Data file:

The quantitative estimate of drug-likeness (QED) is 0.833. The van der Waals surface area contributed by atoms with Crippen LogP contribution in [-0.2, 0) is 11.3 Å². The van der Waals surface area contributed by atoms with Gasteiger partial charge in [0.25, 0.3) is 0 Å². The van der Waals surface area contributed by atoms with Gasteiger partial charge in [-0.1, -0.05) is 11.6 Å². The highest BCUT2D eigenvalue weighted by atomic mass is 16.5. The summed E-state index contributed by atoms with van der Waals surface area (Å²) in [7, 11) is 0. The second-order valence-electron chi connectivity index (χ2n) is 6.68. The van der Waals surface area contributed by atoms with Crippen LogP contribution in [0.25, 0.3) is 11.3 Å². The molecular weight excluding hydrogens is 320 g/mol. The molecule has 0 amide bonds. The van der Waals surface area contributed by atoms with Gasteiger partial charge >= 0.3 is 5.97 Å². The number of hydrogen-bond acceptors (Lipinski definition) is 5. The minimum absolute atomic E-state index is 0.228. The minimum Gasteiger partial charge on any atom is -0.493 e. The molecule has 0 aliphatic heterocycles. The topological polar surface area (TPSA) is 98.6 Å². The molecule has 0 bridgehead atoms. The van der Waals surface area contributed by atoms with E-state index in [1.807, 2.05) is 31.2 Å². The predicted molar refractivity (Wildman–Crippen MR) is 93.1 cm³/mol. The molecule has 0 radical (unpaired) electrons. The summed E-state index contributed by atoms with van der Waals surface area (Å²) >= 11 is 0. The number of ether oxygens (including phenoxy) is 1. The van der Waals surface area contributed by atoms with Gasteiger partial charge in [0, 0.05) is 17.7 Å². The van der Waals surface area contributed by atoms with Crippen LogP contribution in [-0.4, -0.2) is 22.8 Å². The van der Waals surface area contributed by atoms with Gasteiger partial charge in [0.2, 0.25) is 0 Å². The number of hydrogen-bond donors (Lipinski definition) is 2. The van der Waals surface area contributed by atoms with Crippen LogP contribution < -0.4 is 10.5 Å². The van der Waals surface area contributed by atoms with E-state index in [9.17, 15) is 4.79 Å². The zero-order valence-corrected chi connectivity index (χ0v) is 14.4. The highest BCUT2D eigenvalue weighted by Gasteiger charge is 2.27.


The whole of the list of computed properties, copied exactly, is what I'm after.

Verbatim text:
The quantitative estimate of drug-likeness (QED) is 0.833. The van der Waals surface area contributed by atoms with Crippen LogP contribution in [-0.2, 0) is 11.3 Å². The van der Waals surface area contributed by atoms with Gasteiger partial charge in [0.25, 0.3) is 0 Å². The van der Waals surface area contributed by atoms with Gasteiger partial charge in [-0.1, -0.05) is 11.6 Å². The highest BCUT2D eigenvalue weighted by atomic mass is 16.5. The summed E-state index contributed by atoms with van der Waals surface area (Å²) in [7, 11) is 0. The second-order valence-electron chi connectivity index (χ2n) is 6.68. The van der Waals surface area contributed by atoms with Crippen LogP contribution in [0.25, 0.3) is 11.3 Å². The molecular weight excluding hydrogens is 320 g/mol. The molecule has 0 amide bonds. The van der Waals surface area contributed by atoms with Gasteiger partial charge >= 0.3 is 5.97 Å². The number of hydrogen-bond acceptors (Lipinski definition) is 5. The minimum absolute atomic E-state index is 0.228. The minimum Gasteiger partial charge on any atom is -0.493 e. The molecule has 0 aliphatic heterocycles. The topological polar surface area (TPSA) is 98.6 Å². The molecule has 0 bridgehead atoms. The van der Waals surface area contributed by atoms with E-state index in [1.807, 2.05) is 31.2 Å². The predicted molar refractivity (Wildman–Crippen MR) is 93.1 cm³/mol. The molecule has 0 radical (unpaired) electrons. The summed E-state index contributed by atoms with van der Waals surface area (Å²) >= 11 is 0. The number of ether oxygens (including phenoxy) is 1. The van der Waals surface area contributed by atoms with Gasteiger partial charge in [0, 0.05) is 17.7 Å². The van der Waals surface area contributed by atoms with Crippen LogP contribution in [-0.4, -0.2) is 22.8 Å². The van der Waals surface area contributed by atoms with Gasteiger partial charge in [0.2, 0.25) is 0 Å². The number of hydrogen-bond donors (Lipinski definition) is 2. The van der Waals surface area contributed by atoms with Crippen LogP contribution < -0.4 is 10.5 Å². The van der Waals surface area contributed by atoms with E-state index in [9.17, 15) is 4.79 Å². The zero-order valence-corrected chi connectivity index (χ0v) is 14.4. The highest BCUT2D eigenvalue weighted by Gasteiger charge is 2.27.